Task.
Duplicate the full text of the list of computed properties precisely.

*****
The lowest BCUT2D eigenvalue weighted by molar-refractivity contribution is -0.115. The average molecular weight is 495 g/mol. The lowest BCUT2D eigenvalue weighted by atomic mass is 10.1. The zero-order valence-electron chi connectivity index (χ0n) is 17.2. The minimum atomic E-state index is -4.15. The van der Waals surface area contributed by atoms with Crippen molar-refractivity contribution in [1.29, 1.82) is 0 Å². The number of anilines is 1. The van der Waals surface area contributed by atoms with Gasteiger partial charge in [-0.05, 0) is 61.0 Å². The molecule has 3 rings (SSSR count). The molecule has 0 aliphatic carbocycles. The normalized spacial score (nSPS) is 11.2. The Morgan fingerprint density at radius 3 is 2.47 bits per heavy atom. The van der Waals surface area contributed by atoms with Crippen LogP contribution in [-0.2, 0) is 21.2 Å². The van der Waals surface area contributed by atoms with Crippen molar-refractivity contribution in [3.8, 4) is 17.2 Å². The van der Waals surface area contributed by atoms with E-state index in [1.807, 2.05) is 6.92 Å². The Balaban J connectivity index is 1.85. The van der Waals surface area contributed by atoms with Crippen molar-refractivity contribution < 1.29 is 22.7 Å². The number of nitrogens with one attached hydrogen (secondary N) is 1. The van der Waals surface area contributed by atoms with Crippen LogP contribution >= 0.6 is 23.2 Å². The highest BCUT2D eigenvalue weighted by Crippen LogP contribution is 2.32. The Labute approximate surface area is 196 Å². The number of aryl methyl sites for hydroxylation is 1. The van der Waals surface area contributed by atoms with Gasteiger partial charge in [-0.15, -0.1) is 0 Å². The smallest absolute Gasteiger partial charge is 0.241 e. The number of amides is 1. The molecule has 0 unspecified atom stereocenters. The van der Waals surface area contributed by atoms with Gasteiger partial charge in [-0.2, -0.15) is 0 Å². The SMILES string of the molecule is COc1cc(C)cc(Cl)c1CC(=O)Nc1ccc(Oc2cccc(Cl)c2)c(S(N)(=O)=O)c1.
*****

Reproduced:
The lowest BCUT2D eigenvalue weighted by molar-refractivity contribution is -0.115. The average molecular weight is 495 g/mol. The lowest BCUT2D eigenvalue weighted by atomic mass is 10.1. The zero-order valence-electron chi connectivity index (χ0n) is 17.2. The minimum atomic E-state index is -4.15. The van der Waals surface area contributed by atoms with Crippen molar-refractivity contribution in [1.29, 1.82) is 0 Å². The number of anilines is 1. The van der Waals surface area contributed by atoms with Gasteiger partial charge in [-0.05, 0) is 61.0 Å². The molecule has 3 rings (SSSR count). The molecule has 0 aliphatic carbocycles. The normalized spacial score (nSPS) is 11.2. The Morgan fingerprint density at radius 3 is 2.47 bits per heavy atom. The van der Waals surface area contributed by atoms with Crippen LogP contribution in [-0.2, 0) is 21.2 Å². The van der Waals surface area contributed by atoms with Crippen molar-refractivity contribution in [3.8, 4) is 17.2 Å². The van der Waals surface area contributed by atoms with E-state index in [1.807, 2.05) is 6.92 Å². The Balaban J connectivity index is 1.85. The van der Waals surface area contributed by atoms with Crippen molar-refractivity contribution < 1.29 is 22.7 Å². The number of nitrogens with one attached hydrogen (secondary N) is 1. The van der Waals surface area contributed by atoms with Crippen LogP contribution >= 0.6 is 23.2 Å². The highest BCUT2D eigenvalue weighted by Crippen LogP contribution is 2.32. The Labute approximate surface area is 196 Å². The number of aryl methyl sites for hydroxylation is 1. The van der Waals surface area contributed by atoms with Gasteiger partial charge in [-0.15, -0.1) is 0 Å². The smallest absolute Gasteiger partial charge is 0.241 e. The number of amides is 1. The molecule has 0 unspecified atom stereocenters. The van der Waals surface area contributed by atoms with Gasteiger partial charge in [-0.2, -0.15) is 0 Å². The SMILES string of the molecule is COc1cc(C)cc(Cl)c1CC(=O)Nc1ccc(Oc2cccc(Cl)c2)c(S(N)(=O)=O)c1.